Brian McCann has been limited to pinch-hitting duties since tweaking his right hamstring on September 12 and Mark Bowman of MLB.com reports that the Braves catcher won’t return to the starting lineup “for at least a couple of more days.”
The good news is that he’s feeling better. The bad news is that McCann explained that “it’s still hard to move laterally” and “it’d be hard to block a ball and it’d be hard to move behind the plate.”
Atlanta has one of the league’s best backup catchers in David Ross, who’s hit .255 with seven homers in 173 plate appearances while posting an OPS above .760 for the fourth consecutive season.
McCann has played 112 games so far this season and his previous career-low was 128 games last year, before which he’d appeared in at least 130 games from 2006-2010.
Not all players coming in to spring training are in The Best Shapes of Their Lives. Some have put on a few pounds, such as Miguel Sano, notes Twins GM Thad Levine:
Sano has been given medical clearance to engage in all baseball workouts with his teammates, his surgically reinforced left shin now completely healed, though the Twins intend to lighten his schedule to prevent any new injuries.
They’d like to lighten something else, too: His “generous carriage,” as General Manager Thad Levine delicately put it last week. Sano’s conditioning understandably lags, after a winter largely spent incapacitated by the surgery.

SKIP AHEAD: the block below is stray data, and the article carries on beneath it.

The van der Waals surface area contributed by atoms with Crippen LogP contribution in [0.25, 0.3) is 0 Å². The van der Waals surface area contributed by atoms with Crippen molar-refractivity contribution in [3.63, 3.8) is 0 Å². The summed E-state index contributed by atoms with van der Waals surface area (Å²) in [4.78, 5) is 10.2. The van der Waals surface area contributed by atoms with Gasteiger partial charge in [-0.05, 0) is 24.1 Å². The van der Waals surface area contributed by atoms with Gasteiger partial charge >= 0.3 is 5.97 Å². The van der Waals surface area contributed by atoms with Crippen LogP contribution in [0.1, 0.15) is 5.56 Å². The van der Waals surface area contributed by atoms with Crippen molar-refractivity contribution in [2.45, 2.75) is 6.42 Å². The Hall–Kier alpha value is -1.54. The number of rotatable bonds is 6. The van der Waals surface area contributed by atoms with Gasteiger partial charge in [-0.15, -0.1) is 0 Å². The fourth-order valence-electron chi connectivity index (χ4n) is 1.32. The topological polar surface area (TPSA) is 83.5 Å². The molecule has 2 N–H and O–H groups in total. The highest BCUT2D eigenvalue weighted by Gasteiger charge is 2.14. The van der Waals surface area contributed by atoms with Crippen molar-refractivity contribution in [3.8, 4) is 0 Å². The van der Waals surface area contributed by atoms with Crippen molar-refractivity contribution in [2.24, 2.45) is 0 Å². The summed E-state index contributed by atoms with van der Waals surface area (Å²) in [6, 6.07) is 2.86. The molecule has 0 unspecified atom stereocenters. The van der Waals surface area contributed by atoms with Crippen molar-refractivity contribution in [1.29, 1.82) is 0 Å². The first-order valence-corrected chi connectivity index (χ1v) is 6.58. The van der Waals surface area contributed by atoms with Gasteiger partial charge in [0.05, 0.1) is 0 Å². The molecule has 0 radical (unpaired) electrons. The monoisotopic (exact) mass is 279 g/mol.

Sano’s conditioning has often been a topic of conversation among the members of the Minnesota press corps, though not always in good faith. For example, last year when Sano injured his shin by fouling a ball off of it, one member of the The Fourth Estate found a way to make a column out of blaming the freak injury on Sano’s conditioning. At least in this instance his colleague is correctly noting that the poor conditioning is a result of the injury and not the cause.
Still, it’s just another issue facing Sano this spring. He’s out of shape, coming off of an injury, and — not that he’s due any sympathy for it — he’s facing a likely suspension arising out of the allegations of sexual assault leveled against him late last year.
So this spring we’ll be seeing more of Sano, it seems. At least until that time we’ll be seeing less of him.